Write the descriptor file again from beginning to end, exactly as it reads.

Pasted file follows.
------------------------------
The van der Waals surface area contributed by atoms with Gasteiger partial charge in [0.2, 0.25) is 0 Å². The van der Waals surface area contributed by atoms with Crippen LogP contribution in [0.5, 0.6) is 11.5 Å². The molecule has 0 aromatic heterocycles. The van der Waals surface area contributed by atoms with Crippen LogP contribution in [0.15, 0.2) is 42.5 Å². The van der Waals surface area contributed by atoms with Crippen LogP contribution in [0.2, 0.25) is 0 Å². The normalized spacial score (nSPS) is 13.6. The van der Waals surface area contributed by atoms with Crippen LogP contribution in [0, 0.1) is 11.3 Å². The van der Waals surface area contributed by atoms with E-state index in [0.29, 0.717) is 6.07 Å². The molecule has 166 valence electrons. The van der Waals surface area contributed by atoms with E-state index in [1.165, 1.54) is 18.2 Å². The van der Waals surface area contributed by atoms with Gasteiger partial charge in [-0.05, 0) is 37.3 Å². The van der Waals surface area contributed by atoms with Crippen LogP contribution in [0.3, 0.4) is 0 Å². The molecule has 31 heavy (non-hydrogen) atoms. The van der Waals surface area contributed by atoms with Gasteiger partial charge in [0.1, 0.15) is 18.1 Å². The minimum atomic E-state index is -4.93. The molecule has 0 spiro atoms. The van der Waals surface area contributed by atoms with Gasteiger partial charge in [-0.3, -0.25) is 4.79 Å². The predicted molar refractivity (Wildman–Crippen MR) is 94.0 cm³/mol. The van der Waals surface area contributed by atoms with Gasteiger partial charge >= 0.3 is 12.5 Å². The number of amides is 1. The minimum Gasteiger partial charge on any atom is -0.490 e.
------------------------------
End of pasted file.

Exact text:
The van der Waals surface area contributed by atoms with Gasteiger partial charge in [0.2, 0.25) is 0 Å². The van der Waals surface area contributed by atoms with Crippen LogP contribution in [0.5, 0.6) is 11.5 Å². The molecule has 0 aromatic heterocycles. The van der Waals surface area contributed by atoms with Crippen LogP contribution in [0.15, 0.2) is 42.5 Å². The van der Waals surface area contributed by atoms with Crippen LogP contribution in [0.2, 0.25) is 0 Å². The normalized spacial score (nSPS) is 13.6. The van der Waals surface area contributed by atoms with Crippen LogP contribution in [0, 0.1) is 11.3 Å². The van der Waals surface area contributed by atoms with E-state index in [0.29, 0.717) is 6.07 Å². The molecule has 166 valence electrons. The van der Waals surface area contributed by atoms with E-state index in [1.165, 1.54) is 18.2 Å². The van der Waals surface area contributed by atoms with Gasteiger partial charge in [-0.05, 0) is 37.3 Å². The van der Waals surface area contributed by atoms with Crippen LogP contribution in [0.3, 0.4) is 0 Å². The molecule has 31 heavy (non-hydrogen) atoms. The van der Waals surface area contributed by atoms with Gasteiger partial charge in [0.1, 0.15) is 18.1 Å². The minimum atomic E-state index is -4.93. The molecule has 0 spiro atoms. The van der Waals surface area contributed by atoms with Gasteiger partial charge in [-0.3, -0.25) is 4.79 Å². The predicted molar refractivity (Wildman–Crippen MR) is 94.0 cm³/mol. The van der Waals surface area contributed by atoms with Gasteiger partial charge >= 0.3 is 12.5 Å². The number of amides is 1. The minimum Gasteiger partial charge on any atom is -0.490 e.